Health Policy$ense

Measles Outbreak Prompts States to Consider Stricter Immunization Laws

Following in California’s footsteps?

With the ongoing measles outbreak in Washington, there has been increasing national attention to real-life consequences of vaccine-preventable diseases and vaccine hesitancy. Most of cases in this recent outbreak have been among unvaccinated individuals and children between the ages of 1 and 10 years. In the first month of 2019, the US has already seen 101 measles cases, on pace to exceed the 372 cases in 2018 and 120 cases in 2017.

Studies have shown that states that have more lenient immunization laws generally have higher nonmedical exemption and disease rates compared to states with stricter exemption laws.


Salini Mohanty, DrPH, MPH is a postdoctoral research fellow in the Department of Family and Community Health in Penn's School of Nursing.

With measles cases popping up all over the country from Washington to Texas to New York, state lawmakers are considering stricter immunization exemption laws in New York, New Jersey, Vermont, Washington, and Oregon, among others. For example, in Washington, lawmakers have introduced a bill to remove the option for parents to claim personal belief exemptions for MMR (measles, mumps, rubella) vaccine; however, the proposed bill does not remove the religious exemption option. In Oregon, where cases from the Washington outbreak are spilling over, lawmakers are proposing a bill to eliminate all nonmedical exemptions (personal belief and religious) for school entry and child care facilities.

States considering removing all nonmedical exemptions can look to three states for guidance (West Virginia, Mississippi and California). However, California provides the most useful example as it was the first state in nearly 35 years to pass a strict law, giving us a contemporary and unique landscape to examine the impact of removing nonmedical exemption laws.

Shortly after a large-scale measles outbreak that originated in Disneyland in December 2014, the California state assembly passed Senate Bill 277 (SB277), a law eliminating personal belief exemptions for school entry. The goal of SB277 is to increase the number of children who are up to date on their immunizations. While it is still too early to see the law’s full impact, a lot has happened in its first two years. Let’s take a look.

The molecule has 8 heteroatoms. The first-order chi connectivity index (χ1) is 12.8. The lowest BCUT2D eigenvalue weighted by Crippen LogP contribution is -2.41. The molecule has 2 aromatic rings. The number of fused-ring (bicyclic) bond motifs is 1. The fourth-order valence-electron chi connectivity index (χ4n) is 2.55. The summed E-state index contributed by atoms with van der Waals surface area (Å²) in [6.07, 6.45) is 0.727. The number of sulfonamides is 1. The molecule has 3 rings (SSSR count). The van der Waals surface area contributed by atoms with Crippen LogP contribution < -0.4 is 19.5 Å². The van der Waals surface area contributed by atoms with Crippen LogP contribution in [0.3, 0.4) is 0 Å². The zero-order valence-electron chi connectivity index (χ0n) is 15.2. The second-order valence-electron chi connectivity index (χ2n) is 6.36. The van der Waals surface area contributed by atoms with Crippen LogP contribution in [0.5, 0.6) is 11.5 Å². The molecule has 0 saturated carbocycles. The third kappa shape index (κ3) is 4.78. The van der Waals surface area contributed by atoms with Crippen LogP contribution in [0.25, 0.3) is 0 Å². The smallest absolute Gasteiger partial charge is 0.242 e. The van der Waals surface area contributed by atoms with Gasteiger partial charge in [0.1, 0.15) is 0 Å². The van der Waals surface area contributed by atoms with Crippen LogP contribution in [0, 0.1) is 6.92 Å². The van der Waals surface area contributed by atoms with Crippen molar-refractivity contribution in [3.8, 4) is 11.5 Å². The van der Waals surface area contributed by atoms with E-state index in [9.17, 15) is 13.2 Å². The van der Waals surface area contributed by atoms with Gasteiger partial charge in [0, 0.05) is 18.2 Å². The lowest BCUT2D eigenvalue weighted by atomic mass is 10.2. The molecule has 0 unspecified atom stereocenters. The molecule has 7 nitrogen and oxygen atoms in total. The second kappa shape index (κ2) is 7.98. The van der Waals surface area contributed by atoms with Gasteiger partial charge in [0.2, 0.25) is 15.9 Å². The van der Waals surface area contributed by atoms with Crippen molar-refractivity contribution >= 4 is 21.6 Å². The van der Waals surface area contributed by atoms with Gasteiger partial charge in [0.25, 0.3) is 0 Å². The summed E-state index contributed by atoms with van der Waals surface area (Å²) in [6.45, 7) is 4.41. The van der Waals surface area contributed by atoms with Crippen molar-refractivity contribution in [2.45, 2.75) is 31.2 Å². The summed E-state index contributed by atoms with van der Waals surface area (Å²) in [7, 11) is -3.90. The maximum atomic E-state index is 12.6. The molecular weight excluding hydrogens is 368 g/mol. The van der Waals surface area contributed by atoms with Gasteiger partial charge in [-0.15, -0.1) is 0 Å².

The passage of SB277 was met with resistance. California’s highly engaged and mobilized anti-vaccine groups filed multiple lawsuits opposing the law. The lawsuits claimed that SB277 violates parental rights, rights to education, religious freedom, and more. Two state trial courts, three federal district courts, and two California Courts of Appeal have all rejected challenges to SB277. Since SB277’s implementation, the rate of kindergarten students receiving all required vaccines has increased from 92.8% in 2015-16 to 95.1% during the 2017-18 school year. This is promising.

Not all the movement has been in the right direction, though; California also saw a large increase in rates of permanent medical exemptions, from 0.2% in 2015-16 to 0.7% in 2017-18 and the rates are even higher in private schools (2.1%) compared to public schools (0.6%). Medical exemptions are meant for children who have rare medical conditions, so some increase – fueled by children with real medical contraindications whose parents previously used the easier personal belief exemption – was to be expected, but the dramatic increase goes beyond that. While 0.7% may seem like a small percentage, it represents a 250% increase from the previously low rates of medical exemptions, which had remained below 0.2% for the previous six years. The increase is worrisome, because it suggests that certain portions of California are still susceptible to vaccine-preventable outbreaks.

So what’s going on here? Counties that had high personal belief exemption rates before SB277 saw the largest increases in medical exemptions, suggesting a possible substitution/replacement effect. It could be that vaccine-hesitant parents who previously had personal belief exemptions for their children are seeking out doctors who will write unwarranted medical exemptions. A recently published article in Pediatrics highlighted several examples of physicians charging fees in exchanging for granting medical exemption requests. Another recent article in the American Journal of Public Health pointed to the vague regulatory language surrounding the type of physicians who can write medical exemptions, the medical conditions that are valid contraindications for immunizations, and the process for reporting questionable medical exemptions as reasons for wanting a central state-level review of medical exemptions.

California passed Senate Bill 277 in response to years of ongoing vaccine-preventable disease outbreaks and the Disneyland measles outbreak. States like Oregon and Washington are now in a similar position: if they are able to follow through with implementing stricter immunization laws to curb the occurrence of vaccine-preventable disease outbreaks, these states can learn from what has happened in California so far. Laws like SB277 can help prevent outbreaks, and are constitutional, but it is important to keep an eye out for loopholes. While stricter immunization legislation can increase uptake, it still leaves the potential for clusters of undervaccinated and unvaccinated children. Continued vigilance is warranted.

This work was supported by an LDI Policy Accelerator Grant to LDI Associate Fellow Salini Mohanty. Her co-author, Dorit Rubinstein Reiss, is a Professor of Law at UC Hastings.